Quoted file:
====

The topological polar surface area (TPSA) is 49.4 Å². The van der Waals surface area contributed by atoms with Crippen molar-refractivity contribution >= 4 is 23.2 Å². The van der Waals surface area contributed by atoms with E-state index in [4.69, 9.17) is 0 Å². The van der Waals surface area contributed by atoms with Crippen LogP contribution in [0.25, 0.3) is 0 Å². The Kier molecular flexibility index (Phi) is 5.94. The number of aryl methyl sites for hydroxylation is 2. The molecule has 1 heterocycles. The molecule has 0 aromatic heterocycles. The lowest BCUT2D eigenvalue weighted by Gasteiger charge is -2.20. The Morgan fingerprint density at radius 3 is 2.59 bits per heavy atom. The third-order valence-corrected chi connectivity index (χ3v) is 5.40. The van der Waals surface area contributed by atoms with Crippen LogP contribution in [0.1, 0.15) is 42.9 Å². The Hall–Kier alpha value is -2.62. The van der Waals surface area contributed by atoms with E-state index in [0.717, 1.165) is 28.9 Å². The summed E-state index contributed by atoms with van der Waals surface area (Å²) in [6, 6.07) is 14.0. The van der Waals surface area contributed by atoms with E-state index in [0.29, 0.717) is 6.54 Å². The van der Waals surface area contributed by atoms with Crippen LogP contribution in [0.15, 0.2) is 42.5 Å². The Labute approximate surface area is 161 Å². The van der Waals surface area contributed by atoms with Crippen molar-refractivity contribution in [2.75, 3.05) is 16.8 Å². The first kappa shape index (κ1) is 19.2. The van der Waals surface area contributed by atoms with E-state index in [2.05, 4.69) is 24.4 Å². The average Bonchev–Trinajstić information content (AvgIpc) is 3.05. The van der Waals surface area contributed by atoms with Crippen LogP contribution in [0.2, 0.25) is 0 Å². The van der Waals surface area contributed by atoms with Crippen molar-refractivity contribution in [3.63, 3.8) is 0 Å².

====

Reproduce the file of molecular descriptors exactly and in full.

The topological polar surface area (TPSA) is 49.4 Å². The van der Waals surface area contributed by atoms with Crippen molar-refractivity contribution >= 4 is 23.2 Å². The van der Waals surface area contributed by atoms with E-state index in [4.69, 9.17) is 0 Å². The van der Waals surface area contributed by atoms with Crippen LogP contribution in [0.25, 0.3) is 0 Å². The Kier molecular flexibility index (Phi) is 5.94. The number of aryl methyl sites for hydroxylation is 2. The molecule has 1 heterocycles. The molecule has 0 aromatic heterocycles. The lowest BCUT2D eigenvalue weighted by Gasteiger charge is -2.20. The Morgan fingerprint density at radius 3 is 2.59 bits per heavy atom. The third-order valence-corrected chi connectivity index (χ3v) is 5.40. The van der Waals surface area contributed by atoms with Crippen LogP contribution in [0.1, 0.15) is 42.9 Å². The Hall–Kier alpha value is -2.62. The van der Waals surface area contributed by atoms with E-state index in [0.717, 1.165) is 28.9 Å². The summed E-state index contributed by atoms with van der Waals surface area (Å²) in [6, 6.07) is 14.0. The van der Waals surface area contributed by atoms with E-state index in [0.29, 0.717) is 6.54 Å². The van der Waals surface area contributed by atoms with Crippen LogP contribution in [0.15, 0.2) is 42.5 Å². The Labute approximate surface area is 161 Å². The van der Waals surface area contributed by atoms with Crippen molar-refractivity contribution in [2.75, 3.05) is 16.8 Å². The first kappa shape index (κ1) is 19.2. The van der Waals surface area contributed by atoms with E-state index in [2.05, 4.69) is 24.4 Å². The average Bonchev–Trinajstić information content (AvgIpc) is 3.05. The van der Waals surface area contributed by atoms with Crippen LogP contribution in [0.2, 0.25) is 0 Å². The van der Waals surface area contributed by atoms with Crippen molar-refractivity contribution in [3.63, 3.8) is 0 Å².